Residents evacuated from Whaley Bridge are unlikely to be told it is safe to return to their homes on Tuesday as work continues to repair a damaged dam.
More than 1,500 people have been evacuated from the town since Thursday following heavy rain, although a small number refused to leave their homes despite fears of the damaged dam bursting.
However Derbyshire Fire and Rescue Service has said “work is ongoing” at the dam and “nowhere have we said that the dam is safe” after people were hopeful of a return to their homes.
The fire service said: “We will open roads and let people return home as soon as we can, but we have no way of knowing when this will be.”
The water level at Toddbrook Reservoir in Derbyshire is now down by 8.4 metres and "significant process has been made", but there is still work to do to make the dam safe.
A public meeting will take place at 5pm, but residents are expected to be told they will not be able to return to their homes yet.
The fire service said: “Derbyshire appliances are still working with partner agencies at Toddbrook Reservoir in Whaley Bridge to secure the dam wall."
Deputy Chief Constable Rachel Swann said: “The work that has gone into lowering the water level is outstanding from emergency services and partner agencies. Everyone has been working around the clock to make this happen.
“It is crucial that the inspections are now made by experts to ensure that the dam wall is safe prior to residents returning to their homes.
“I appreciate that this has been a traumatic time for the people evacuated and everyone is working around the clock to ensure that they can return to their homes and businesses as soon as is safe to do so.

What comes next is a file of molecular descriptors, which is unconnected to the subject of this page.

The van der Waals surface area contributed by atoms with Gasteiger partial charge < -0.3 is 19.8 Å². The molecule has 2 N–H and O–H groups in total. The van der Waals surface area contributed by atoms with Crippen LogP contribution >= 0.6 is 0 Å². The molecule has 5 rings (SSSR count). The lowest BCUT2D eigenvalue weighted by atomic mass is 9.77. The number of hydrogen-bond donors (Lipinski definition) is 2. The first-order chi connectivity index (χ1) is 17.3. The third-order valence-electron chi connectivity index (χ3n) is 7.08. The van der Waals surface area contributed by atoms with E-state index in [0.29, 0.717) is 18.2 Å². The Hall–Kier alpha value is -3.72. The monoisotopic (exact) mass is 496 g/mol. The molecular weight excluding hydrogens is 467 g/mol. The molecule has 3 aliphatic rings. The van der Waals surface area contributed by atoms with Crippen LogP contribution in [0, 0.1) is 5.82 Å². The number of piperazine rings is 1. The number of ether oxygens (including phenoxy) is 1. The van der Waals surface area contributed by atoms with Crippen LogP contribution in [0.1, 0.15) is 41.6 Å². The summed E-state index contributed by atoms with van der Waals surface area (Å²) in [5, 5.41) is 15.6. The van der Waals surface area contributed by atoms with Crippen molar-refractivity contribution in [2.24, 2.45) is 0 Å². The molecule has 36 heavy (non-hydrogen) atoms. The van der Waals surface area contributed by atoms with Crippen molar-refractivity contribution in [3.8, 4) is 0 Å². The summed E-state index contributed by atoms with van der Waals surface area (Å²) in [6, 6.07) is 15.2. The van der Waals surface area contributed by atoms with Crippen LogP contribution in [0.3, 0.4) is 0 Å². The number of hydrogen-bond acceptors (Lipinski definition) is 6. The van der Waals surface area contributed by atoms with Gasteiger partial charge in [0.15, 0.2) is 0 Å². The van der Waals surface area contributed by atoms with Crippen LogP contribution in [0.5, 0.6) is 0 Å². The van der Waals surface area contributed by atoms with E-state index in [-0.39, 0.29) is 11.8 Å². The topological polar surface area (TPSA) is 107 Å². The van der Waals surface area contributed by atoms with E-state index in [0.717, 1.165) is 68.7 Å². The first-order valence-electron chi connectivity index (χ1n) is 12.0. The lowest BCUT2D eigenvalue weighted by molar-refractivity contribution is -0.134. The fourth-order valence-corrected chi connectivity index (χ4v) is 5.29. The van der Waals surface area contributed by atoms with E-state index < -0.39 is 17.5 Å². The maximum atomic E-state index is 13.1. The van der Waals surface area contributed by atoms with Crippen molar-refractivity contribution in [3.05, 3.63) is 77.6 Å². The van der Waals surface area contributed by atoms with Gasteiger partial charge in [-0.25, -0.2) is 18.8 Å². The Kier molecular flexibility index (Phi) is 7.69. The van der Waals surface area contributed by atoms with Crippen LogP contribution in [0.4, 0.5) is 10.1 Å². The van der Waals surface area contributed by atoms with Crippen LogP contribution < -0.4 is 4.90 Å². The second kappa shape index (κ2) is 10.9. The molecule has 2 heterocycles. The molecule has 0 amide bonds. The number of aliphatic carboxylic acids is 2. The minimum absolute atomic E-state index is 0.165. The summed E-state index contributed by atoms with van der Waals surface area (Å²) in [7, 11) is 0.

“Our main concern remains the safety of the public in Whaley Bridge and those people will only be allowed to return to the town when it is deemed absolutely safe and they are no longer at risk."
Some 20 residents remained in 16 properties in the evacuation zone on Monday evening after warnings they were "taking their lives into their own hands" and jeopardising the safety of the emergency services.
Deputy Chief Constable Rachel Swann said: "We will repeatedly visit these people to remind them of the risks they are posing to themselves and emergency responders, however there is no specific legislation under which we can force these people to leave."
Fire chiefs have said specialist engineers have monitored the dam wall 24 hours a day with lasers and are reassured by their assessment, with a seven-day estimate for how long people would be out of their homes a "worst-case scenario".
The dam wall has been packed with 530 tonnes of aggregate, which is being cemented into place to reinforce the spillway.
An RAF Chinook helicopter was drafted in on Tuesday to help the previously dropped bags of aggregate settle into place.
RAF Regional Liaison Officer for the North West, Wing Commander Gary Lane, said: “At the request of the civil engineers, we had a few bits of subsidence where the bags that we put in over Friday and Saturday have settled… so we’ve been asked to fill those in.
“All it is, is the big slab that we put in, there’s a small concave area that needed a few more bags in, so the engineers asked us to come back in and drop those.
“We’ve done 39 tonnes this morning and we’re seeing how that goes on.
“The work we have done is just finding its feet. When you put a load of aggregate down it needs stamping in, we’ve not been able to flatten that because it has just been dropped.”
Derbyshire’s police and crime commissioner, Hardyal Dhindsa, told residents he recognised the "disruption" but added the priority was still a "threat to life".
"We don’t want anyone to be devastated. We want to make sure we protect the properties of everybody. That is going to be difficult when there is an evacuation," he said.
"There is a minority number of people not wanting to leave their properties and they are taking their lives into their own hands," he added.